Florida Man Pleads Guilty To Heroin Trafficking Conspiracy In Monroe-Wayne Counties Involving Three Of His Children
For Immediate Release
U.S. Attorney's Office, Middle District of Pennsylvania
The United States Attorney’s Office for the Middle District of Pennsylvania announced that a man who was residing in Kissimme, Florida, at the time of his arrest in September 2014, pleaded guilty yesterday before U.S. Magistrate Judge Karoline Mehalchick in Scranton, to participating in a heroin and cocaine trafficking conspiracy in Monroe and Wayne Counties that involved utilizing three of his children to distribute the drugs to customers.
According to United States Attorney Peter Smith, the defendant, Carlos Ruben Cruz, age 48, who resided in Wayne and Monroe Counties in Pennsylvania throughout much of the drug conspiracy, admitted to conspiring with others, including three of his children, to distribute heroin and cocaine between 2011 and 2014.
Cruz was indicted by a federal grand jury sitting in Scranton in August 2014, as a result of an investigation by agents of the Drug Enforcement Administration, investigators from the Pennsylvania State Police, the Wayne County District Attorney’s Office, and Pocono Mountain Regional Police.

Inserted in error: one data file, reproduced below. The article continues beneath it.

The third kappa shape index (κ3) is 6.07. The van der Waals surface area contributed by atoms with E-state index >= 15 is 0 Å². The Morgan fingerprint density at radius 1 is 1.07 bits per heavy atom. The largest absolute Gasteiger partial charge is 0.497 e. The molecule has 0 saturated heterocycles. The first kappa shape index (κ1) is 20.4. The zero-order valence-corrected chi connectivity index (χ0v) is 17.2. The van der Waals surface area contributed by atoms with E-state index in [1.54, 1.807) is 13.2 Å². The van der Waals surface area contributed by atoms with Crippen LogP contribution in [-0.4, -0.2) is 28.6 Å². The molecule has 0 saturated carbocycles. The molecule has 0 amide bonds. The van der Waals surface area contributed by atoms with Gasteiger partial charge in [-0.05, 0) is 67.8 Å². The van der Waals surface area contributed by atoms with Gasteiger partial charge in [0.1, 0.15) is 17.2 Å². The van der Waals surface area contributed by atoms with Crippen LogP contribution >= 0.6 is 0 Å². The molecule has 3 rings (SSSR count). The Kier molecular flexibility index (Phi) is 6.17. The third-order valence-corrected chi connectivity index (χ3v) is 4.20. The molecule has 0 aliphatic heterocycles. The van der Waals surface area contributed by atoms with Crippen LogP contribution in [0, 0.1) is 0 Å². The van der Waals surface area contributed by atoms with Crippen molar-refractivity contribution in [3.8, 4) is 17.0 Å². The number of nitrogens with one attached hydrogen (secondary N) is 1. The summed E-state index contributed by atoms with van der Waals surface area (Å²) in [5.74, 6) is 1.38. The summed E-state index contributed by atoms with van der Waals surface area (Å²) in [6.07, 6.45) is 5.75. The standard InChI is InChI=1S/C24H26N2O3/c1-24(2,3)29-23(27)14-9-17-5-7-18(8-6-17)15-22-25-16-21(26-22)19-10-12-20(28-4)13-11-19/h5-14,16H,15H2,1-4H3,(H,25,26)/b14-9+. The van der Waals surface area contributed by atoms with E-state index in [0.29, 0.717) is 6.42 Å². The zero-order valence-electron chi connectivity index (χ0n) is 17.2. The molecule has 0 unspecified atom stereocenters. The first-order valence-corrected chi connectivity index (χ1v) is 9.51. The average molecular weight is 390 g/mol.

Three of Cruz’s children, Rubie Cruz, age 26, Tiffanyann Cruz, age 21, and Brandon Cruz, age 24, were also charged in the indictment and have previously pleaded guilty to participating in the drug conspiracy. They are all awaiting sentencing.
Carlos Ruben Cruz faces up to 20 years in prison and a fine of $1 million. He will be sentenced at a later date by Senior U.S. District Court Judge Richard P. Conaboy after the completion of a pre-sentence investigation. Cruz remains detained in custody pending sentencing.
Assistant U.S. Attorney Francis P. Sempa is prosecuting the case.
Indictments and Criminal Informations are only allegations. All persons charged are presumed to be innocent unless and until found guilty in court.
A sentence following a finding of guilt is imposed by the Judge after consideration of the applicable federal sentencing statutes and the Federal Sentencing Guidelines.
The maximum penalty under federal law is 20 years in prison, a term of supervised release following imprisonment, and a fine. Under the Federal Sentencing Guidelines, the Judge is also required to consider and weigh a number of factors, including the nature, circumstances and seriousness of the offense; the history and characteristics of the defendant; and the need to punish the defendant, protect the public and provide for the defendant's educational, vocational and medical needs. For these reasons, the statutory maximum penalty for the offense is not an accurate indicator of the potential sentence for a specific defendant.
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Updated November 25, 2015